The mangroves is key to our business. If the mangrove disappears we would no longer be able to weave, because we need to soak the coconuts husks in the mangroves for 6 to 7 months…The extra income we earn from this is really helps us because we buy stationery, school books and food…”

Even coir-rope weaving is on the decline, now, they are mainly used as decorations in luxury resorts.

Now, you hear a different view. Mangroves provided breeding ground for mosquitos, and with limited solutions for garbage disposal, locals started to dump their rubbish in the mangroves and some islanders have proposed to make use of the space to build more housing.

This indicates the lack of awareness on the ecological benefits of mangroves, which include acting as habitats for birds, enriching soil, to controlling floods from heavy rain and sea surges.

The natural process of mangroves has inspired several engineering solutions globally that aim to produce similar results in areas where mangroves aren’t present. Kulhudhuffushi’s mangroves are doing what artificially engineered system can do but without any cost while also contributing to the livelihoods of the community, UNDP’s project on the island is also trying to re-engineer the natural process of flood control and ground water replenishing.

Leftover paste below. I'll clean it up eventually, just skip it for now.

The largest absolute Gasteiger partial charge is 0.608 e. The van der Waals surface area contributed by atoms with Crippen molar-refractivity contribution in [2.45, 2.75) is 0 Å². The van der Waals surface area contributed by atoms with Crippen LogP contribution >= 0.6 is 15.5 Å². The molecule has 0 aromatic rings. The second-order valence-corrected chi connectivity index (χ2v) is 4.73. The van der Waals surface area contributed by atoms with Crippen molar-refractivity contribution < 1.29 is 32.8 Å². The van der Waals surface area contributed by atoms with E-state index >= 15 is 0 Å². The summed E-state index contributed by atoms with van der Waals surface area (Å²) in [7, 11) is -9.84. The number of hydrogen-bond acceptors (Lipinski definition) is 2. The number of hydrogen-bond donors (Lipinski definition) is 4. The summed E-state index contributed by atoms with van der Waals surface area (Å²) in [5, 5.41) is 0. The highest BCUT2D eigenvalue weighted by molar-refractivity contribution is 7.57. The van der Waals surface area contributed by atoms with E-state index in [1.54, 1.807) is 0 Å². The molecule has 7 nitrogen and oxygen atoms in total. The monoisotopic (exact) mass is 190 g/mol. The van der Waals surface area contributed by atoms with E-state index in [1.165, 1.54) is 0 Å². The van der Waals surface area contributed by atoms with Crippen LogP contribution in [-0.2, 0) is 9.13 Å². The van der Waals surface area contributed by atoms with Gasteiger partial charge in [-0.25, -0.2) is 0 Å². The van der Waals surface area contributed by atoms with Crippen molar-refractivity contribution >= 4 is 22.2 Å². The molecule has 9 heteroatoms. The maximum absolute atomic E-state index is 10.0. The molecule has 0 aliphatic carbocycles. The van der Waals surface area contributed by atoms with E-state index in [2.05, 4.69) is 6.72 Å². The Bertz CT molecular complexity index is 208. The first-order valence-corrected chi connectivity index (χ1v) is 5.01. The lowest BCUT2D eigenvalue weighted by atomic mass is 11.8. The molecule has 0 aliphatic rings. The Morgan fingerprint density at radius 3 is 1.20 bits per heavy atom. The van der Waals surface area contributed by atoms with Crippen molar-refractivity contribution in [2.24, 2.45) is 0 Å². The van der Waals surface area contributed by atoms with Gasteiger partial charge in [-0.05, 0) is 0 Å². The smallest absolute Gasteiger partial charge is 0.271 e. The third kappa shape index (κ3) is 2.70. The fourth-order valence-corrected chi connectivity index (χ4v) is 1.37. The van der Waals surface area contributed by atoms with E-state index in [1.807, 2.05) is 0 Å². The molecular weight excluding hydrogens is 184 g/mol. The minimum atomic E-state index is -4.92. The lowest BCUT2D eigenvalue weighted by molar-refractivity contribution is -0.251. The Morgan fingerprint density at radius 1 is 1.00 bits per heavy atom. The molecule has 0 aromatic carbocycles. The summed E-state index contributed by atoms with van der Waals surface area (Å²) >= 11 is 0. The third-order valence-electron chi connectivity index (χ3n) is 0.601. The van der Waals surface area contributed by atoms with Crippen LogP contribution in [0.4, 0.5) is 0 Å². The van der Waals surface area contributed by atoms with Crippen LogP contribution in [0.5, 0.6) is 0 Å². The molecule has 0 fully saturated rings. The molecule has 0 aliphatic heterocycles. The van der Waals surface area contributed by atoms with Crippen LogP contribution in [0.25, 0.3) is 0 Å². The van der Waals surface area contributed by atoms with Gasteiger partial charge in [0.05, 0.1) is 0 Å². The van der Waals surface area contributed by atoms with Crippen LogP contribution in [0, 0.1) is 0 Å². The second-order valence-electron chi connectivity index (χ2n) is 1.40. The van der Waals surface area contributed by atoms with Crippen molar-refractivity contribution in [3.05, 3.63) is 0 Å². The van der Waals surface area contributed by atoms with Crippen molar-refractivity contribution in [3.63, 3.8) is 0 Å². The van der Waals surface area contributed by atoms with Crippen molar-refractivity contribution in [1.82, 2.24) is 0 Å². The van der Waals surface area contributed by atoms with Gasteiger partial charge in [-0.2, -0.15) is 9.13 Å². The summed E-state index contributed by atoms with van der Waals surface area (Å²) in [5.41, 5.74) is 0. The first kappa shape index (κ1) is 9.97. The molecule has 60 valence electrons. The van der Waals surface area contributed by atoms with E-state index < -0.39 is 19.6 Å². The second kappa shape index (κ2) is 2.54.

Many islands in the Maldives suffer from a lack of clean drinking water, the groundwater having become increasingly saline and polluted because of the impact of climate change. The government of the Maldives work to build water pipes which can send a combination of rainwater and desalinated water to all houses, the effort is supported by development agencies like the UNDP.

Kulhudhuffshi has these water pipes too, but people seldom use it. This is because the ground water lens is still very much intact. The secret is the mangroves. It captures the storm water and drains it into the fresh water lens and replenishes it. If the mangroves are gone, people will have to start using the water pipes, which increase cost and waste energy.


Every year, during Eid, locals from Kulhudhuffushi transform themselves into “Mashi Maali”, or clay monsters and parade on the streets. Crowds stand along the road to just catch a glimpse of the fun of the amazing performances. This tradition, one the most popular events is based on “Mashi”, a type of clay that can only be found in the mangroves.

Other than body coat, the clay is also applied to slices of wood, which can then be used as writing pads.

Without the mangroves, our tradition and culture will be lost forever.


I’m 26 years old, and I’ve already seen how climate change can impact my home. Travelling to anywhere in the world, when I mention I’m Maldivian, people gasp at the beauty of our seas, and diversity of our environment, I tell them about the untouched coral reefs, the amazing plants and the sandy beaches. I have been lucky to grow up here, but what about the next generation? And the generation after them? How much of this beauty would disappear? Will we still have a home?

What you do in your home, be it in London, Paris, New York, is affecting my hometown and our way of life. Please help me to keep my home Kulhudhuffushi a beautiful paradise as it is….

Story by Adam Abdulla, Edited by Jin Ni. Photos by: Jin Ni, Badheeu Zakariyya & Saud Ahmed

Copyright 2016 United Nations Department of Economic and Social Affairs